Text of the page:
# How to find the PDF of one random variable when the PDF of another random variable and the relationship between the two random variables are known?

The probability density function of random variable X is given as $f_x(x) = \lambda e^ {-\lambda x} , x \ge 0.$ A new random variable $Y = e^ {-\lambda X}$ is formed. Find the PDF of Y.

There are shortcuts, but we will use a basic method. The idea is to find the cumulative distribution function of $Y$, and then differentiate to find the density function. We have $$F_Y(y)=\Pr(Y\le y)=\Pr(e^{-\lambda X}\le y)=\Pr(-\lambda X \le \log y).$$ (We took the logarithm: this preserves inequalities.) Thus $$F_Y(y)=\Pr\left(X\ge -\frac{\log y}{\lambda}\right).$$ We know that $\Pr(X\ge t)=e^{-\lambda t}$, if $t$ is positive. If $t$ is negative, the probability is $1$.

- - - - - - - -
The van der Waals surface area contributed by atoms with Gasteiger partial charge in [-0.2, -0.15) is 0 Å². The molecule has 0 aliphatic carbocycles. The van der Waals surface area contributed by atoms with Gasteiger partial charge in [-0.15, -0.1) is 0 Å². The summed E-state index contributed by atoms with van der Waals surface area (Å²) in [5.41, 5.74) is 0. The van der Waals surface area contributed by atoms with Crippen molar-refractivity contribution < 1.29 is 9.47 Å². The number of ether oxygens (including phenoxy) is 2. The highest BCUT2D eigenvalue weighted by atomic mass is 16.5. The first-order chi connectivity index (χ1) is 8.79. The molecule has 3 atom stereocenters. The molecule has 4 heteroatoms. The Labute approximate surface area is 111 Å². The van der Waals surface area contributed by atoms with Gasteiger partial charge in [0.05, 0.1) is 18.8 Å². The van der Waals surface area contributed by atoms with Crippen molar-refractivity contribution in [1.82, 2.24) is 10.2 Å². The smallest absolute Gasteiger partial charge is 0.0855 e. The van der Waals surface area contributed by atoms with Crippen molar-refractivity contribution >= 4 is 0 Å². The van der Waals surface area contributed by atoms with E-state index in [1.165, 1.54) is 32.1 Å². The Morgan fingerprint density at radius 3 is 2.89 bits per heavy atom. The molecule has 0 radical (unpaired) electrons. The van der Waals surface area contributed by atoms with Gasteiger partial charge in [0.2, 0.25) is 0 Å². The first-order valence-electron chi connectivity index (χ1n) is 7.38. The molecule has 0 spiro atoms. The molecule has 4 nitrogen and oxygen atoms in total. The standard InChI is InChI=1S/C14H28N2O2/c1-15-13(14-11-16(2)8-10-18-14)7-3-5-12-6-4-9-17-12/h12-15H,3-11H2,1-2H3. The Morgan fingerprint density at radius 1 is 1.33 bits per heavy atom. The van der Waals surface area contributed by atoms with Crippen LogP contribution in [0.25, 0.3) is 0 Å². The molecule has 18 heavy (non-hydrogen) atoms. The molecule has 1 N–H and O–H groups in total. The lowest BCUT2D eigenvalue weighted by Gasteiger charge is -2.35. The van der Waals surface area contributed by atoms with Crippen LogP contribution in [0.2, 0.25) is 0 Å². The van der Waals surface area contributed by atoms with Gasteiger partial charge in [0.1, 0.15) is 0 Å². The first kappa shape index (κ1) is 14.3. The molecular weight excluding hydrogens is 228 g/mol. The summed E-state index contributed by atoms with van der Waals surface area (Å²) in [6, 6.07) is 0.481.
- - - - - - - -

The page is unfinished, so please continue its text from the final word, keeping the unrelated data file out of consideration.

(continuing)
Substitute for $t$. There is dramatic simplification. The $\lambda$'s cancel, and we get $e^{\log y}$, that is $y$. But note this is correct only when $-\log y$ is $\ge 0$, that is, when $y\le 1$. If $y\gt 1$, $F_Y(y)=1$.

Finally, differentiate. The density function is $1$ on the interval $(0,1)$, and $0$ elsewhere.

There is a nice "change of variables" formula for doing this. If $g$ is a monotonic function, then

$$f_Y(y)=\left\vert\frac{d}{dy}(g^{-1}(y))\right\vert f_X(g^{-1}(y))$$

So, let $g(x)=e^{-\lambda x}$; this is a monotonic function, so the formula applies. $g^{-1}(y)=-\ln(y)/\lambda$, and so

$$\left\vert\frac{d}{dy}g^{-1}(y)\right\vert=\frac{1}{\lambda y}$$

putting the pieces together, we get:

$$f_Y(y)=\frac{1}{\lambda y}\lambda \exp[-\lambda g^{-1}(y)]=\frac{1}{y}\exp[\ln(y)]=1$$

Notice that since $x\geq 0$, $0<y\leq 1$ (assuming $\lambda>0$) so this distribution makes sense.